Among the types of drilling permits that the minerals agency is still granting are called bypass permits. These allow an operator to drill around a mechanical problem in the original hole to the original target from the existing wellbore.

Five days before the explosion, the Deepwater Horizon requested and received a revised bypass permit, which was the last drilling permit the rig received from the minerals agency before the explosion. The bore was created and it was the faulty cementing or plugging of that hole that has been cited as one of the causes of the explosion.

In other words, the actions that led to BP’s catastrophic blowout, explosion and spill were all undertaken under a permit ["modication"] the Administration now says is exempt from the moratorium. So if a catastrophe had occurred at a different, previously approved well, instead of on Deepwater Horizon, and a moratorium had been imposed in response to that other disaster, the Administration’s so called "moratorium" would still have allowed a permit to the Deepwater Horizon activities that caused the real catastrophe.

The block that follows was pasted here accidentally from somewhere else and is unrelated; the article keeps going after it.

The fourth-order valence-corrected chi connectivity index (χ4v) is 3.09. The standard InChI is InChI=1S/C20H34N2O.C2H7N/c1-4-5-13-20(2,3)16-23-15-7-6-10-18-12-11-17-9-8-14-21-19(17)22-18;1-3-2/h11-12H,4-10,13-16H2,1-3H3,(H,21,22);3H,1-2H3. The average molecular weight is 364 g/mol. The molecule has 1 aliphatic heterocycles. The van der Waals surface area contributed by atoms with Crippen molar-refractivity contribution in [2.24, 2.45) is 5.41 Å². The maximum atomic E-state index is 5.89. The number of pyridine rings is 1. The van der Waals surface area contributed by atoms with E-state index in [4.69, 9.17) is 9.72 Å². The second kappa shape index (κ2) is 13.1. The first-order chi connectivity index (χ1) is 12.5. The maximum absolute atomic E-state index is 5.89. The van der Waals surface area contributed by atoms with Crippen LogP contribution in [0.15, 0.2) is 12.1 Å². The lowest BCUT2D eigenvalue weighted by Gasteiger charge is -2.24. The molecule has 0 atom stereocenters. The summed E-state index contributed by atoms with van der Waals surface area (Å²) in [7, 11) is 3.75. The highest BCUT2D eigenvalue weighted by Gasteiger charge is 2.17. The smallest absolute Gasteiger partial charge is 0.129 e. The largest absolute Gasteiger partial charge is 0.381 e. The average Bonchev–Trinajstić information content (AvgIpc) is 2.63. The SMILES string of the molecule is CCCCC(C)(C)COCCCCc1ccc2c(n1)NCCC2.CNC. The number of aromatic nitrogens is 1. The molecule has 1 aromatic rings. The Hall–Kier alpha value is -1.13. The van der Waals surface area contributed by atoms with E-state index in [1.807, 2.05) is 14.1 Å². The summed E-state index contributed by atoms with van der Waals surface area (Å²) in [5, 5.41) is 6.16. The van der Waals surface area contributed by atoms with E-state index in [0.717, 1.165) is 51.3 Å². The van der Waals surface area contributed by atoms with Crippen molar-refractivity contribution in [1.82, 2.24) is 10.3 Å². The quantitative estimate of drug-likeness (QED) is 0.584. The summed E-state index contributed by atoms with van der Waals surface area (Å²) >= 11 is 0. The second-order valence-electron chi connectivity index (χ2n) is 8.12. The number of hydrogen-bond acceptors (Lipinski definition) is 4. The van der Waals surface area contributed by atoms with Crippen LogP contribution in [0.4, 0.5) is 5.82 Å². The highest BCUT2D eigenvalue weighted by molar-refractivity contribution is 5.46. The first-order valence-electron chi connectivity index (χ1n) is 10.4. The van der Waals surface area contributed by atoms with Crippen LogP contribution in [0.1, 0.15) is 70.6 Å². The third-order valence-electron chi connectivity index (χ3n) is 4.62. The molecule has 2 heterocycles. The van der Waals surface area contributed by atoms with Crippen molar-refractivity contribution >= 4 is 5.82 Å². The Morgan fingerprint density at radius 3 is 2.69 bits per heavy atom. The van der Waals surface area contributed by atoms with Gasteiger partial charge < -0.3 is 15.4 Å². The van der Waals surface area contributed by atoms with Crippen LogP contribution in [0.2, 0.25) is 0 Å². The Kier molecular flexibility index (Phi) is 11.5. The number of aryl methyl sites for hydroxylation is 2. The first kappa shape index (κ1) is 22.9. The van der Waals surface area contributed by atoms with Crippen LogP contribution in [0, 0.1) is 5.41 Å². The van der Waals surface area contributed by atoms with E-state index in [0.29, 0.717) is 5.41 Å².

Or to put it another way, the MMS is continuing to issue new permits to drillers to engage in further new activities that are identical to risky activities that led to the BP oil disaster. That’s essentially what the Times reported, but now we have the Administration admitting this absurd and reckless policy is exactly what they meant when they misled the public about a "moratorium."

Why has no one been fired for this?

Whoa: Just heard Energy Secretary Chu tell Rachel Maddow that "personally, I think we should stop all new drilling, whether its preapproved or whatever, until we get to the bottom of this." (Video here.) Finally, an honest man.


In a similar vein, during a Congressional hearing to address why MMS was issuing OCS drilling permits without full compliance with the National Environmental Policy Act, Salazar also promised to change the policy of granting categorical exemptions from preparing environmental impact statements. The message seemed to be there would be a moratorium on further permits until Minerals and Management Service (MMS) made necessary changes in its NEPA process to assur full consideration of possible impacts and mitigation in the event of a serious blowout. Apparently, that too is inoperable.

Times-Picayune, Government can’t push BP aside from oil spill response, Thad Allen says